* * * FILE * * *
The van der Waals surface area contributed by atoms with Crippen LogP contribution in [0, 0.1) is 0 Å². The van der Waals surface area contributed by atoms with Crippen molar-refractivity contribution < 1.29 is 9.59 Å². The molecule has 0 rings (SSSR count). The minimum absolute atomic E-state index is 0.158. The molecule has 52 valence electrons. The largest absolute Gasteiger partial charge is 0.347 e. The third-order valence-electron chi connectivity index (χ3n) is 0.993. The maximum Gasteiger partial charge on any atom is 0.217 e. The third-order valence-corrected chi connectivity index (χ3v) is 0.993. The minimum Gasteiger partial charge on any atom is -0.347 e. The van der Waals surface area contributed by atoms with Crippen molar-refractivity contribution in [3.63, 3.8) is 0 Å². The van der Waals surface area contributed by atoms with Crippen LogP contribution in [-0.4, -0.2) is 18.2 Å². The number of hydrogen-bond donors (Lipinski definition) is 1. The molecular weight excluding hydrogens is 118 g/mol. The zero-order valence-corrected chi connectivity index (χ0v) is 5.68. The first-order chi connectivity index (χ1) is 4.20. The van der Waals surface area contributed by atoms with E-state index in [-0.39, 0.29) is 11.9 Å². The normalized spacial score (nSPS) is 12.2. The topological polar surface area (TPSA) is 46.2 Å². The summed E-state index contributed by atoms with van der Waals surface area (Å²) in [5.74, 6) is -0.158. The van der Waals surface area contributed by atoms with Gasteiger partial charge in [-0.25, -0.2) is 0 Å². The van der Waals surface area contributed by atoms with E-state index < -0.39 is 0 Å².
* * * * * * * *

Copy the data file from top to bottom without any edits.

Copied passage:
The van der Waals surface area contributed by atoms with Crippen LogP contribution in [0, 0.1) is 0 Å². The van der Waals surface area contributed by atoms with Crippen molar-refractivity contribution < 1.29 is 9.59 Å². The molecule has 0 rings (SSSR count). The minimum absolute atomic E-state index is 0.158. The molecule has 52 valence electrons. The largest absolute Gasteiger partial charge is 0.347 e. The third-order valence-electron chi connectivity index (χ3n) is 0.993. The maximum Gasteiger partial charge on any atom is 0.217 e. The third-order valence-corrected chi connectivity index (χ3v) is 0.993. The minimum Gasteiger partial charge on any atom is -0.347 e. The van der Waals surface area contributed by atoms with Crippen molar-refractivity contribution in [3.63, 3.8) is 0 Å². The van der Waals surface area contributed by atoms with Crippen LogP contribution in [-0.4, -0.2) is 18.2 Å². The number of hydrogen-bond donors (Lipinski definition) is 1. The molecular weight excluding hydrogens is 118 g/mol. The zero-order valence-corrected chi connectivity index (χ0v) is 5.68. The first-order chi connectivity index (χ1) is 4.20. The van der Waals surface area contributed by atoms with E-state index in [-0.39, 0.29) is 11.9 Å². The normalized spacial score (nSPS) is 12.2. The topological polar surface area (TPSA) is 46.2 Å². The summed E-state index contributed by atoms with van der Waals surface area (Å²) in [5.74, 6) is -0.158. The van der Waals surface area contributed by atoms with Gasteiger partial charge in [-0.25, -0.2) is 0 Å². The van der Waals surface area contributed by atoms with E-state index < -0.39 is 0 Å².